Exercise and Anxiety (guest blog)

Exercising when you have anxiety can be quite a challenge but it’s a great way to relieve stress and keep your mind as well as your body healthy. Jane has collated her best tips for Anxiety UK on how to keep your body active and healthy and in turn manage your anxiety.

Understand What Exercise Does To Your Body

When you exercise, you boost your blood circulation, heart rate, and breathing rate. These are normal symptoms that are actually good for you. For instance, an increased heart rate during exercise is good because when your heart beats faster, it’s sending more blood to the muscles that require it during exercise. Sweating, another anxiety symptom, is your body’s release of toxins during exercise. When you understand that these symptoms are happening for good reasons that can benefit your health, you can prevent yourself from giving them negative connotations associated with a panic attack.

Find A Distraction

If you concentrate on how anxious you feel, you’ll increase the horrible sensation. Often, anxiety attacks last longer than they should because we’re too focused on them. Exercise can therefore be a good distraction to the feeling of anxiety.

It also helps to do exercise outside, where there are things to see to further create distraction, such as beautiful flowers or trees. Listening to music can be a good distraction as popping in earphones will prevent you from hearing your beating heart.

Finally, make use of exercise equipment during your workout. This gives your mind something useful to focus on instead of the anxiety you feel, which will reduce your negative feelings. For instance, power towers help you create customised workouts that build your strength, while helping you concentrate on the exercise you’re doing.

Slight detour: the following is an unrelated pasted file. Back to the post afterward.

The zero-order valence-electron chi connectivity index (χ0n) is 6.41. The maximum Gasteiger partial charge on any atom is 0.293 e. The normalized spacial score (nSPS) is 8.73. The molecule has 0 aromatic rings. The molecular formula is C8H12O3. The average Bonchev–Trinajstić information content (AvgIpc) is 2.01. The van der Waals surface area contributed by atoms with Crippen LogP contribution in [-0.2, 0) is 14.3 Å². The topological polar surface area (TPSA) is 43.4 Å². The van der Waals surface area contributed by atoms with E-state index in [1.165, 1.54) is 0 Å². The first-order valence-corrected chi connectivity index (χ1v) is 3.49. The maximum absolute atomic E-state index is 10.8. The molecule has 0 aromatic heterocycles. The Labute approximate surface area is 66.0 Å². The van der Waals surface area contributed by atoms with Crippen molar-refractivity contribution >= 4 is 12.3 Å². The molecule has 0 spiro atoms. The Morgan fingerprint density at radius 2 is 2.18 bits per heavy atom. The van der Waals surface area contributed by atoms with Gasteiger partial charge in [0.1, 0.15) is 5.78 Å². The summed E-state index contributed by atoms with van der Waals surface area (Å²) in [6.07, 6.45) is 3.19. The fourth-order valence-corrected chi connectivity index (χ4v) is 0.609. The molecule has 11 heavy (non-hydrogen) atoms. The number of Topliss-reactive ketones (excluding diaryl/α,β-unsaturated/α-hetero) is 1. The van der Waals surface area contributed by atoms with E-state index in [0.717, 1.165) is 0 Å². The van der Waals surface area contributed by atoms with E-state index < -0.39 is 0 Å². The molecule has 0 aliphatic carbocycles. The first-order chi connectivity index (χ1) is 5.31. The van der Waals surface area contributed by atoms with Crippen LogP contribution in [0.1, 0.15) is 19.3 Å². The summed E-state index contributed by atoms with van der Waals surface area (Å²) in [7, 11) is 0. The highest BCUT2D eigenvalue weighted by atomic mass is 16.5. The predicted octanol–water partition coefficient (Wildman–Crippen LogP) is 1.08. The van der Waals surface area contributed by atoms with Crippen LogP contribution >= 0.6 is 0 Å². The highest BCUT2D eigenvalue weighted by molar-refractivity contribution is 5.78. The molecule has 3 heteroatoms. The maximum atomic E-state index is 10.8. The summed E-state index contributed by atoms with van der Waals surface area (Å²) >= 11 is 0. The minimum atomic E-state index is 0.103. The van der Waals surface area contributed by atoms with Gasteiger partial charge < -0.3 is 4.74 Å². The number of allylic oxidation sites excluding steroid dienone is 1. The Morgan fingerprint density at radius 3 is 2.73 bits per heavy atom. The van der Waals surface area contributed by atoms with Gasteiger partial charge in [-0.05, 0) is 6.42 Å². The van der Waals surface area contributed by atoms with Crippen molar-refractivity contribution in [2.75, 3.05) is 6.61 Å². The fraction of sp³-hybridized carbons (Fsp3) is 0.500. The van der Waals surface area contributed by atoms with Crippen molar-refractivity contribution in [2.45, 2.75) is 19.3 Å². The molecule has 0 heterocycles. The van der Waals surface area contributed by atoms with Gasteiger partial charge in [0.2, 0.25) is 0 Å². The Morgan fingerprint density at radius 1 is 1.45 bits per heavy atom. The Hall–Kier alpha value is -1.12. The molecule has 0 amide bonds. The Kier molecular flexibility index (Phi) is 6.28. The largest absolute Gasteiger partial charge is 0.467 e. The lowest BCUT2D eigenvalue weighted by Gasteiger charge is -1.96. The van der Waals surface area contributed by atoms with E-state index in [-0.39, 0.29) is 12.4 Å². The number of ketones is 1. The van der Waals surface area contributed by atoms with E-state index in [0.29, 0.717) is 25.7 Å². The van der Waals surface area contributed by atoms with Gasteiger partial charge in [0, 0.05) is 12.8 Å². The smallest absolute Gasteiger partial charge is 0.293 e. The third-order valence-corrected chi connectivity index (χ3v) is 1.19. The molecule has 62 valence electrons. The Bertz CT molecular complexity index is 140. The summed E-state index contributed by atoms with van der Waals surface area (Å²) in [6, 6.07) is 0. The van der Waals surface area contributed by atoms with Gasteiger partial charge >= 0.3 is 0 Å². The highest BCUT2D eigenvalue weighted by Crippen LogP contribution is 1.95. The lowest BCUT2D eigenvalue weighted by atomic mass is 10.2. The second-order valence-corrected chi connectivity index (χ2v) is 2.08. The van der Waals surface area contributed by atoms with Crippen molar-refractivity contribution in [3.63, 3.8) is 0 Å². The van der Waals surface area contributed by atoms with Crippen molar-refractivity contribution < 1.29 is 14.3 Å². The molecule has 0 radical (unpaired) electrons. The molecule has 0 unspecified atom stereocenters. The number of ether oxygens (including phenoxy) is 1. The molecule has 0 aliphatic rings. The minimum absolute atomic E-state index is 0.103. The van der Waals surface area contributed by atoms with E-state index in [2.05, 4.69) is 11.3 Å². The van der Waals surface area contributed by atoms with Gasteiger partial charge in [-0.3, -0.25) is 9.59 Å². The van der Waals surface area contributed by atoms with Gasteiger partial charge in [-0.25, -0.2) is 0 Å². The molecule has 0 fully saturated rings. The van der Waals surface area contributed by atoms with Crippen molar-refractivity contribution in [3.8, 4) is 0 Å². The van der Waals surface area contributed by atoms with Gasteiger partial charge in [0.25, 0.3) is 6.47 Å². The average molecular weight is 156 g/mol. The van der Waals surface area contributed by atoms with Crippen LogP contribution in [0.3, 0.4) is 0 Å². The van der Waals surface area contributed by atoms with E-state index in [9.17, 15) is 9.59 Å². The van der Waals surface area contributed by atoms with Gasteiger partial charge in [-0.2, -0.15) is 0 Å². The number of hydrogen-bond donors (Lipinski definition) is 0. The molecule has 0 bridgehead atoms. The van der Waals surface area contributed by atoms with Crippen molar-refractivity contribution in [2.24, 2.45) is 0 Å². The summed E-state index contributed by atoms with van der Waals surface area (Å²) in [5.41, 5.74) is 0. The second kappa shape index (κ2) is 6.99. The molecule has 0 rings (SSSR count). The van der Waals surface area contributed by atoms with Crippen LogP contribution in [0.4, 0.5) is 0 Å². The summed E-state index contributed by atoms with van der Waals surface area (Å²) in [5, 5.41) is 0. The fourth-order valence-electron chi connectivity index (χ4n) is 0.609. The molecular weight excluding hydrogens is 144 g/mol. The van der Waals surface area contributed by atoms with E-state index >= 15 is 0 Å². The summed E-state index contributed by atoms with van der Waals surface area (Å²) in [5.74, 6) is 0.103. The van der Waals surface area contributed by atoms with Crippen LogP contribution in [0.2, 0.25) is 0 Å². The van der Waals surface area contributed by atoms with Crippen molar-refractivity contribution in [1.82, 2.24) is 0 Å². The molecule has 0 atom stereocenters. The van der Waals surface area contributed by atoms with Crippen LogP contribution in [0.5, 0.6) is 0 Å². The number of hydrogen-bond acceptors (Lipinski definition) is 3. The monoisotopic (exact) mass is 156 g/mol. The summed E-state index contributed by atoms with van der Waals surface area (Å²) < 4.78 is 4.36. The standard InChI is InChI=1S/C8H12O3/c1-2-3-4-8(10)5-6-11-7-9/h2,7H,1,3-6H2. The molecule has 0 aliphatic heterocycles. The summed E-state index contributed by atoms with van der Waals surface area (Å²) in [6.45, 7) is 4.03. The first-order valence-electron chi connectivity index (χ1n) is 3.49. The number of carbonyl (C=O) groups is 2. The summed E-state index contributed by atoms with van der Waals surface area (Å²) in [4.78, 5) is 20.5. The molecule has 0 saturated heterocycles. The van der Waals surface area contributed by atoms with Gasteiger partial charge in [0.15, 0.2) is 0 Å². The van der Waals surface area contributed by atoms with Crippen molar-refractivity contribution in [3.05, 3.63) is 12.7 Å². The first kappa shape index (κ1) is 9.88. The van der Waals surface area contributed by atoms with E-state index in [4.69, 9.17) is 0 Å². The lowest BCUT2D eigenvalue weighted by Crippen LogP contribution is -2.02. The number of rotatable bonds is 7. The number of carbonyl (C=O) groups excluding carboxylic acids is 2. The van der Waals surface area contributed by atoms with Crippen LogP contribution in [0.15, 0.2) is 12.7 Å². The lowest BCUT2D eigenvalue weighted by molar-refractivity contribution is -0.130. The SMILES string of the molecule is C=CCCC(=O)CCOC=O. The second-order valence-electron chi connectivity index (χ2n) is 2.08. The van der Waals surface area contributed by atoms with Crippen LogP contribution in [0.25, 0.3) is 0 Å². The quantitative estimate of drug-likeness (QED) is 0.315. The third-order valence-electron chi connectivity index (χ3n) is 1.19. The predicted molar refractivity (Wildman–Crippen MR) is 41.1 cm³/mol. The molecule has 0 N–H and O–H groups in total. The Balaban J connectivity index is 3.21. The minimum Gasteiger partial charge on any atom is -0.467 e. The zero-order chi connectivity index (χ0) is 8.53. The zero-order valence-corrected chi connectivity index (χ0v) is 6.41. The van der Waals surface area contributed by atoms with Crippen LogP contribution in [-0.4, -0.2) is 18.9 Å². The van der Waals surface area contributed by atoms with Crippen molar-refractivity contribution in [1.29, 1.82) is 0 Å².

Pace Yourself  

If you were resting on your bed and then decided to do some running, the sudden change in activity will cause your heart rate to change dramatically really quickly – this can make you feel anxious. Thus, it’s better to start slowly and warm up before exercising so that you get used to the sensations. It’s also good to concentrate on exercises that don’t raise your heart rate too much, as these will give you a healthy workout without the stress or fear of having a panic attack. For instance, walking is a gentle exercise, especially if you’re not fit. As you get used to it, you can increase your speed.

Stick With The Exercise For A While

It can be tempting to stop your exercise routine when you start to notice your faster heartbeat and fear you’re having a panic attack. But research into anxiety and exercise has found that people in exercise groups showed a significant decrease in their anxiety. Regular exercise can help to decrease anxiety within a few days or weeks, while a short bout of exercise can put you in a more positive mood instantly thanks to the endorphins. This is great for tackling negative thoughts that commonly present with an anxiety attack.

A good tip is to continue exercising even when you feel anxious as the anxiety will usually pass. During this time, it can be helpful to remind yourself that your body’s doing what is normal during exercise, and it cannot harm you.

Feeling anxious during exercise can be a terrifying experience, but it doesn’t mean you should avoid exercise forever. Exercise can be beneficial to decreasing your anxiety levels, while helping to distract you during a panic attack.

 

Jane is a freelance writer and content editor, working across a wide variety of fields. Her main interest is exploring how people can improve their health and well being in their everyday life. And when she isn’t writing, Jane can often be found with her nose in a good book, at the gym or just spending quality time with her family.

 

The views expressed by the contributor are not necessarily those of Anxiety UK, nor can we guarantee the accuracy of the information provided. If you would like to write a blog for AUK please email blog@anxietyuk.org.uk  for more information